Wednesday, December 11, 2013

The New Birthdays


During a recent conversation about children’s birthday parties, my wife utilized Pinterest to open my eyes to what is trending in toddler celebrations. Unbeknownst to me, there is an entire subculture constructed around kid’s birthday parties. Gone are the days of inviting over the grandparents, taking a few photos, and watching the child decimate a cake. I now realize that as a member of middle-class America, the expectations have become much higher. Apparently, hosting a party for a toddler is closer to the Golden Globes than I realized. There will be a cohesive theme, custom invitations, and all attendees should receive gift bags upon their exit. From what I observed, planning a party for the modern child has many components.

We begin at the theme. What motif would properly express the child’s interests? Agriculture? Dinosaurs? Tort Reform? Once this has been identified, you are faced with creating the theme-based custom invitations. Hours must be spent painstakingly integrating the concept in a way that seems both original and clever. This usually involves rhyming something with the child’s age so that “You are invited to Timmy’s third birthday party” becomes “Timmy is just as excited as he can be, because his birthdays, like his nipples, can now be counted by three!

Now you are faced with the task of refreshments. Gone are the days were it was acceptable to set out a bag of Doritos and a case of Big K, now the party hosts are expected to churn out cleverly labeled custom appetizers. These, like all aspects of the celebration, must adhere to the theme. So if you were intent on utilizing Doritos and it was a traffic sign-themed party you could attach them to pretzel sticks and refer to them as “Yield Signs” or something comparably whimsical.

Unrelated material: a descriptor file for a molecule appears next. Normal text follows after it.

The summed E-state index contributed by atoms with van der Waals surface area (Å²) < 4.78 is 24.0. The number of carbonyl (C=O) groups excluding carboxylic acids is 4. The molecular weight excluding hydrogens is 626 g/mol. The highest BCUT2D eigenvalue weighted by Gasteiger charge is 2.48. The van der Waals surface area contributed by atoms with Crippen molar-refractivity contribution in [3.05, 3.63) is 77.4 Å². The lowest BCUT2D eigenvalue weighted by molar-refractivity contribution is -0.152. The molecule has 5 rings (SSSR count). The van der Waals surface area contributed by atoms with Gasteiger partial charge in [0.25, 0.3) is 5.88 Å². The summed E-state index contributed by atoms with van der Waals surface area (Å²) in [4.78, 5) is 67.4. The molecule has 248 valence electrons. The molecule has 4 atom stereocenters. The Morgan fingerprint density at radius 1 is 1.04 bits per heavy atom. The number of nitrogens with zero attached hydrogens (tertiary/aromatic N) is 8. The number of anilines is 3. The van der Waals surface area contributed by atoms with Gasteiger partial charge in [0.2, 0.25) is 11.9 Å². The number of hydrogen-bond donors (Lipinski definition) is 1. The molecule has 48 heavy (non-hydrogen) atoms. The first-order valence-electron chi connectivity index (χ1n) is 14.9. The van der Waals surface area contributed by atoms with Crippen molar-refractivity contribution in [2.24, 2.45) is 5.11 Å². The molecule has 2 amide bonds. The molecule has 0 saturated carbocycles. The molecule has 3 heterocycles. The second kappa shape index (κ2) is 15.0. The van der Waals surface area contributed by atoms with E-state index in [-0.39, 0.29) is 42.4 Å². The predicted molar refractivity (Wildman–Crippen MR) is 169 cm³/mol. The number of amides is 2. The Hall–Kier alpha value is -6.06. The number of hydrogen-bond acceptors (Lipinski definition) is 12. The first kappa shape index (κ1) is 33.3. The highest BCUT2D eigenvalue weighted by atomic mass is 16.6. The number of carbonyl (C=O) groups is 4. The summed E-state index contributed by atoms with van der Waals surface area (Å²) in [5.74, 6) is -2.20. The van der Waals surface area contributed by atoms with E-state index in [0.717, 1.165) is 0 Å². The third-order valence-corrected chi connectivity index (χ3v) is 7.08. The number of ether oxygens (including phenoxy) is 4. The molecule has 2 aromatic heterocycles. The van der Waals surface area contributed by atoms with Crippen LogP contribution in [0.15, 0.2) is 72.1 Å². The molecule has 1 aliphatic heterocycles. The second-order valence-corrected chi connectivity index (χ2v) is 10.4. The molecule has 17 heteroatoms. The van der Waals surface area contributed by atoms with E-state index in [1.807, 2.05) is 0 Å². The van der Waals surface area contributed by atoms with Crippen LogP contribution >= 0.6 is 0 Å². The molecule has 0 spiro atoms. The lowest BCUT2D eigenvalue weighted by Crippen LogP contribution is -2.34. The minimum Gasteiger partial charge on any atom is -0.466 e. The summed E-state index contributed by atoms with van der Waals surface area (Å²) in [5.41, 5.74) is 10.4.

Toss in the gift bags and custom decorations and before you know it little Timmy is being forced to go to a state school because most of his college fund was drained on his Dubai-themed fourth birthday. I did feel that one component missing from all of the parties I saw was a gift bag fort the parents of the attendees. It could be filled with Merlot, ibuprofen, and the promise of a two-hour nap.

Either way, I am glad that my wife is creative so that our children will not grow up asking if they "have to have their birthday at the Pizza Hut by the Interstate again this year." After all, the only thing worse than your offspring posing that question is hearing the response, "Not if they keep jacking up their buffet prices."


Since it would appear that theme-planning for toddlers is rather lucrative, I have created the following ideas I plan to share on Pinterest:


Dark Arts – Pentagrahm crackers could be served and one lucky child would get to contact a deceased great-grandparent via séance. All attendees would receive a gift basket containing a sacrificial dagger, Ouija board, and selected children’s books by Anton LaVey.

OSHA Violation – The children would taking turns grabbing exposed electrical wiring until they found a live circuit and all caustic chemicals would be placed in Kool-Aid Squeeze-It bottles and labeled “super-hero fuel.” Gift basics would include OJI paperwork and a refrigerator magnet with the number for poison control.  

Hunger Games – Only one hotdog and two Capri Sun pouches would be provided during the course of this mandatory 6-hour celebration. Attendees would be armed with makeshift weapons and placed equidistant from the aforementioned refreshments. Gift baskets would contain gauze, antiseptic rinse, and diminished respect for humanity.

Controlled Substances – Guests would be encouraged to bob for Adderall in cough syrup and there would be a scavenger hunt for Pseudoephedrine in neighboring homes. Gift baskets would include barbiturate trail mix and the business card of a reputable criminal defense attorney.






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